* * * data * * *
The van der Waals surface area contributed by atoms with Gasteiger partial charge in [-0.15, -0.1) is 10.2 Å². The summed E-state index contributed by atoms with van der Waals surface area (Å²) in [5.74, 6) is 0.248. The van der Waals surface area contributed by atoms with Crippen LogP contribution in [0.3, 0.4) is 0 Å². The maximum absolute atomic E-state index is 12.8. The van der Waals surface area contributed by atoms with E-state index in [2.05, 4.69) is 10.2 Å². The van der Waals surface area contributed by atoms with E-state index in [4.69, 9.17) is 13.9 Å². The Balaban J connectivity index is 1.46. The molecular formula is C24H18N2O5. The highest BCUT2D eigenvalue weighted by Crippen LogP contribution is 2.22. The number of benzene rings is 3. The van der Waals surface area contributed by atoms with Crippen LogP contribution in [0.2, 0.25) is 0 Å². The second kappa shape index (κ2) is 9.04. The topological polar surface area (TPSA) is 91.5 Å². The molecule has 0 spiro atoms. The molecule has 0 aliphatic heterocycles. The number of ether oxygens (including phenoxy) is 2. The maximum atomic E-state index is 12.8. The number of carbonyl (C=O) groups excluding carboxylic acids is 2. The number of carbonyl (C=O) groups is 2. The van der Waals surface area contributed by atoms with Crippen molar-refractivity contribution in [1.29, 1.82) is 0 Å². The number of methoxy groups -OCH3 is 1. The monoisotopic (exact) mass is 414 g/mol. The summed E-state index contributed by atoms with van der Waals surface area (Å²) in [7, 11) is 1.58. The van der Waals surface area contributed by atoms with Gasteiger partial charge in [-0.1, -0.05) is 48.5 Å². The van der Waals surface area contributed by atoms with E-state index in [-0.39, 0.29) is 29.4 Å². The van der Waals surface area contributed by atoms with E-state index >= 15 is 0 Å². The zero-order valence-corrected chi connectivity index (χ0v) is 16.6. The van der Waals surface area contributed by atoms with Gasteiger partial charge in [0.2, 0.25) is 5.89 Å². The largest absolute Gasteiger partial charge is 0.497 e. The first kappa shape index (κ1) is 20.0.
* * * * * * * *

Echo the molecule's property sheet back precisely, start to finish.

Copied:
The van der Waals surface area contributed by atoms with Gasteiger partial charge in [-0.15, -0.1) is 10.2 Å². The summed E-state index contributed by atoms with van der Waals surface area (Å²) in [5.74, 6) is 0.248. The van der Waals surface area contributed by atoms with Crippen LogP contribution in [0.3, 0.4) is 0 Å². The maximum absolute atomic E-state index is 12.8. The van der Waals surface area contributed by atoms with E-state index in [2.05, 4.69) is 10.2 Å². The van der Waals surface area contributed by atoms with E-state index in [4.69, 9.17) is 13.9 Å². The Balaban J connectivity index is 1.46. The molecular formula is C24H18N2O5. The highest BCUT2D eigenvalue weighted by Crippen LogP contribution is 2.22. The number of benzene rings is 3. The van der Waals surface area contributed by atoms with Crippen LogP contribution in [0.2, 0.25) is 0 Å². The second kappa shape index (κ2) is 9.04. The topological polar surface area (TPSA) is 91.5 Å². The molecule has 0 spiro atoms. The molecule has 0 aliphatic heterocycles. The number of ether oxygens (including phenoxy) is 2. The maximum atomic E-state index is 12.8. The number of carbonyl (C=O) groups excluding carboxylic acids is 2. The number of carbonyl (C=O) groups is 2. The van der Waals surface area contributed by atoms with Crippen molar-refractivity contribution in [1.29, 1.82) is 0 Å². The number of methoxy groups -OCH3 is 1. The monoisotopic (exact) mass is 414 g/mol. The summed E-state index contributed by atoms with van der Waals surface area (Å²) in [7, 11) is 1.58. The van der Waals surface area contributed by atoms with Gasteiger partial charge in [-0.1, -0.05) is 48.5 Å². The van der Waals surface area contributed by atoms with E-state index in [-0.39, 0.29) is 29.4 Å². The van der Waals surface area contributed by atoms with E-state index >= 15 is 0 Å². The zero-order valence-corrected chi connectivity index (χ0v) is 16.6. The van der Waals surface area contributed by atoms with Gasteiger partial charge in [0.2, 0.25) is 5.89 Å². The largest absolute Gasteiger partial charge is 0.497 e. The first kappa shape index (κ1) is 20.0.